I was a victim of revenge porn. I don’t want anyone else to face this | Annmarie Chiarini | Comment is free | theguardian.com

I was a victim of revenge porn. I don’t want anyone else to face this

My ex sold nude photos of me on eBay and put them on a porn site. But I fought back and am pushing to make this illegal


Governor Jerry Brown signs bill outlawing revenge porn in California – Washington Post

Senate Bill 255, which takes effect immediately, makes it a misdemeanor to post identifiable nude pictures of someone else online without permission with the intent to cause emotional distress or humiliation. The penalty is up to six months in jail and a $1,000 fine.”

By Associated Press,October 01, 2013

Governor Jerry Brown signs bill outlawing revenge porn in California – Washington Post.

Revenge porn webs sites? Oh gee… | Sidebar for Plaintiffs

“The good news, I suppose, is that the young women mentioned in the article are suing. They are not committing suicide. Their lives have been hideously messed with, as you’ll read. They’ve got a lot of guts.

But still …”

Revenge porn webs sites? Oh gee… | Sidebar for Plaintiffs.

But still what, Naomi?

Is the answer to call the victims “dumb” and their actions “short-sighted”? In the simplest of arguments, when that’s the furthest an individual’s intelligence will stretch, it may seem the only plausible answer.

Let us harken back to the days of yore, Naomi. To the days when men asked women for their phone numbers as it was their only means of communication.

Remember those days?

It seems even then with such primitive technology, there was a need for laws that put a stop to criminal behavior. Remember harassment? Good old fashioned harassment…a course of conduct…oh, wait.  You’re an attorney. You already know the details.

What’s that you say, Naomi? You’re not an attorney?

Well, then you must be a victim…oh. Not that either.

Ok, then…seems you need an education, Naomi.

Here is an excerpt of a post from the website Concurring Opinions. The author, Professor Danielle Keats Citron, is a law professor at the University of Maryland Francis King Carey School of Law and an affiliate scholar at the Stanford Center on Internet and Society and Yale Information Society Project:

Blaming the Victim: Been There Before

posted by 

Let me build on Professor Franks’s incisive post on the blaming-the-victim response in the revenge porn context.  As Franks rightly notes, a recurring response to women’s suffering is to blame the victims.  As I discussed here, cyber harassment victims are often told that they provoked the abuse by blogging in their own names, sending pictures to boyfriends, or writing about sex.  The public said the same about domestic violence and sexual harassment.  Society minimized the culpability of the abusers and maximized the responsibility of victims to justify those practices.  Law certainly was not necessary to address them.  Then, as now, the public refused help to blameworthy women.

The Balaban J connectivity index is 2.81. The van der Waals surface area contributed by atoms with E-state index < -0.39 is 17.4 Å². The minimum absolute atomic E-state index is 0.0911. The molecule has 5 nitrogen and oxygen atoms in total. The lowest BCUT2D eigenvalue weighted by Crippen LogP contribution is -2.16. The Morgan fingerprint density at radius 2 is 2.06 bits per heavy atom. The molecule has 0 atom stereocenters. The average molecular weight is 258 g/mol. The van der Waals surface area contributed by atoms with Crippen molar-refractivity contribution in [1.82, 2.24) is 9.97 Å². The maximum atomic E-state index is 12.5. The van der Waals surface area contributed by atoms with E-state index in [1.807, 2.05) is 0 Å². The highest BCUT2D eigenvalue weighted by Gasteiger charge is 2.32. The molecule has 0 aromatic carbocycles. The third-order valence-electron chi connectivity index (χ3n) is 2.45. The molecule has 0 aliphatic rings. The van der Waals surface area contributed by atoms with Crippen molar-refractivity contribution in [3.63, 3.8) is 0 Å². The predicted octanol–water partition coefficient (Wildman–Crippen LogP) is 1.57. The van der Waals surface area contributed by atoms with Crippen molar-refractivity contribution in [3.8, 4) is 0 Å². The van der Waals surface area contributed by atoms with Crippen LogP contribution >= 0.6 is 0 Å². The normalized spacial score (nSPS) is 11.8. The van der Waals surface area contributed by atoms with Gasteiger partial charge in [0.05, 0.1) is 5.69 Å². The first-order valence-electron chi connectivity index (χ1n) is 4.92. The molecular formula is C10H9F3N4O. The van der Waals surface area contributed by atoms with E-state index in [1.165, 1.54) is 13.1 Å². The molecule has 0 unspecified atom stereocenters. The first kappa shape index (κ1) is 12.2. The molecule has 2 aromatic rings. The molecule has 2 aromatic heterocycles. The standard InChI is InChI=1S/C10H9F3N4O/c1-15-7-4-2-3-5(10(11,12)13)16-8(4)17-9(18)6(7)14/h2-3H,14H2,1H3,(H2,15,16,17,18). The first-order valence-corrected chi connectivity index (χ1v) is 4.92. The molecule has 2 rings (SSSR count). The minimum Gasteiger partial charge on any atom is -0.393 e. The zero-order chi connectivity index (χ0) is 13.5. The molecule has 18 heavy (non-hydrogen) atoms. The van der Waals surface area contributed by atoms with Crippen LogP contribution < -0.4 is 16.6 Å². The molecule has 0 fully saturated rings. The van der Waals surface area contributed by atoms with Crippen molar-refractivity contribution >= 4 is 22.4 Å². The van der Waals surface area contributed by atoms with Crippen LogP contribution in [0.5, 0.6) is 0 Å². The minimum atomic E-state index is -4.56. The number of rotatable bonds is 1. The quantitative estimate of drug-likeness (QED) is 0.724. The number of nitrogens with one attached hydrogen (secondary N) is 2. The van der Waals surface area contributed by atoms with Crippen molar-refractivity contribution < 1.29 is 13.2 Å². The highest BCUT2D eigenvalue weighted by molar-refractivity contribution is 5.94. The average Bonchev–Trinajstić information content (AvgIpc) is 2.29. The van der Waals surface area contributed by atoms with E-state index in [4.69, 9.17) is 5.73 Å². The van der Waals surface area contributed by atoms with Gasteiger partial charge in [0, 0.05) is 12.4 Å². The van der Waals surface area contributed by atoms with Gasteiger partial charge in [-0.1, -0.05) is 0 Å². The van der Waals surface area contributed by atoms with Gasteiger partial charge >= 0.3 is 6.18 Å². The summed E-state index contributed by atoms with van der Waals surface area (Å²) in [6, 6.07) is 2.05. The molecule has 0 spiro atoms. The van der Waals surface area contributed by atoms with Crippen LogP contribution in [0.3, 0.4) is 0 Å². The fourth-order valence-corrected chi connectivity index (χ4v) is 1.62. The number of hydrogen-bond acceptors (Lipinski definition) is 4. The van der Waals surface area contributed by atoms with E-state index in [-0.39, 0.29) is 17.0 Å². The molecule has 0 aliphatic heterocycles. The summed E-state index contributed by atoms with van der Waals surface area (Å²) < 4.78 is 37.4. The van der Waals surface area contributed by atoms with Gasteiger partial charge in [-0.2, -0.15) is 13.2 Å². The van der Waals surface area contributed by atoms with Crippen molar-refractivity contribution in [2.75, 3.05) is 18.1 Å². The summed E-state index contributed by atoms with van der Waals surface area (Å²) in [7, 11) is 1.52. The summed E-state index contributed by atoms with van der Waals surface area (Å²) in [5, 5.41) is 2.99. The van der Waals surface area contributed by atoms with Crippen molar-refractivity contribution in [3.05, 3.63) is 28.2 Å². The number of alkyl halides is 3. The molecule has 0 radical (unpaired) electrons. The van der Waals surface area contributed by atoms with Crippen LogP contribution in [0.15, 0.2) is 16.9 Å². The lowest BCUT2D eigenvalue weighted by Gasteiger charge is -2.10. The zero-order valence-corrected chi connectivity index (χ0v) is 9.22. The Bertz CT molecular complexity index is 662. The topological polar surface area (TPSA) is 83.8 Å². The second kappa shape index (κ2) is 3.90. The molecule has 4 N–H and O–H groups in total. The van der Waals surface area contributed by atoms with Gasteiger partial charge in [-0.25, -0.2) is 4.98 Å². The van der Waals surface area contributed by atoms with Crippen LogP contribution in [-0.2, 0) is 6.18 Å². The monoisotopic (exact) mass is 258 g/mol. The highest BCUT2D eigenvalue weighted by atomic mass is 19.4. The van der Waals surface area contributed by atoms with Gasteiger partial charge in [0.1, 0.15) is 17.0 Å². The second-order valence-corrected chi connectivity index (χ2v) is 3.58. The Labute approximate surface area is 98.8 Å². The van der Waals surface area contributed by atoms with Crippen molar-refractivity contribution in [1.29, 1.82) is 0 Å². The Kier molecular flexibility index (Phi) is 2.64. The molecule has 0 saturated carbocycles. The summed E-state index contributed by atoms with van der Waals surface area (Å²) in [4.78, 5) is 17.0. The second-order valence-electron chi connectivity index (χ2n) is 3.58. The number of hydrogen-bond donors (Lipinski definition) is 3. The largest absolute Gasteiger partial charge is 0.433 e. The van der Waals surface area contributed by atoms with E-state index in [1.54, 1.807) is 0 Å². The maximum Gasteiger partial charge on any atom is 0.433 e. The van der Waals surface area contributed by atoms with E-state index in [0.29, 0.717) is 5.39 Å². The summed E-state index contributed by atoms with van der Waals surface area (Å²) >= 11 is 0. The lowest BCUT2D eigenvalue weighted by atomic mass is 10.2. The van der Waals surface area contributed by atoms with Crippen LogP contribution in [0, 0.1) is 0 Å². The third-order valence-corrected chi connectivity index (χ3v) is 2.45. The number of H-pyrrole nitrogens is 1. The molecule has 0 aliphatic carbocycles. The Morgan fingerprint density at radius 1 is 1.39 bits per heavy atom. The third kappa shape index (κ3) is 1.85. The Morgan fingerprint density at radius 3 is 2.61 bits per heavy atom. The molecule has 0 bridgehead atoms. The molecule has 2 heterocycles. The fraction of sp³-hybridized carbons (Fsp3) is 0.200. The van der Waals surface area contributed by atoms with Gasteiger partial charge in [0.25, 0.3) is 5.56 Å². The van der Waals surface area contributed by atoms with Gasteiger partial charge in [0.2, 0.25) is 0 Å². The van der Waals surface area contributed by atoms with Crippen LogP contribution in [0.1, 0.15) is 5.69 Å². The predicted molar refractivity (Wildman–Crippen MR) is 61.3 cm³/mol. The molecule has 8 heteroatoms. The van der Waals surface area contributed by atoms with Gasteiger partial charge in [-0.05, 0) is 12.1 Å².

Before the 1970s, society tolerated abuse of so-called “recalcitrant” wives.  The public’s attitude was that the battering was justified by the wife’s provocations.  The notion was that if the woman had been a neater housekeeper, a more submissive helpmate, or a more compliant sexual partner, “her nose would not have been broken, her eye would still be uncut, [and] bruises would never have marked her thighs.”  Judges and caseworkers asked battered wives to accept responsibility for provoking violence, rather than assessing their abusers’ conduct.

– See more at: http://www.concurringopinions.com/archives/2013/02/blaming-the-victim-been-there-before.html#sthash.v3JBaAU9.dpuf

Get it now, Naomi?

Fourth Estate : Ex lovers victimized with revenge porn

“It’s a travesty people are so cruel to release pictures and videos of those they once cared about. Just because a picture was taken and given consensually does not automatically give the right to release the image for any reason, especially for retaliation.

“Those who might think, ‘Well, you shouldn’t have taken those photos,’” said NBC News writer Suzanne Choney, “aren’t living in the real world of what has become, especially for a younger generation, a cultural, technological phenomenon as normal as tweeting and texting.”

This is absolutely true. The current generation, who were raised their whole lives with powerful technology, are not as afraid or skeptical as the generation before them. Without a fear of technology and what it can do, there is a failure to see the powerful repercussions one seemingly small decision can cause.

Revenge porn isn’t going to go away overnight and laws should be in place to protect images that are taken in private with the intention they stay private.

Regardless, if anyone thinks the pictures should never have been taken, a person shouldn’t have to suffer great emotional distress for years due to a choice made in trust, whether it was a mistake or not.”

via Fourth Estate : Ex lovers victimized with revenge porn.

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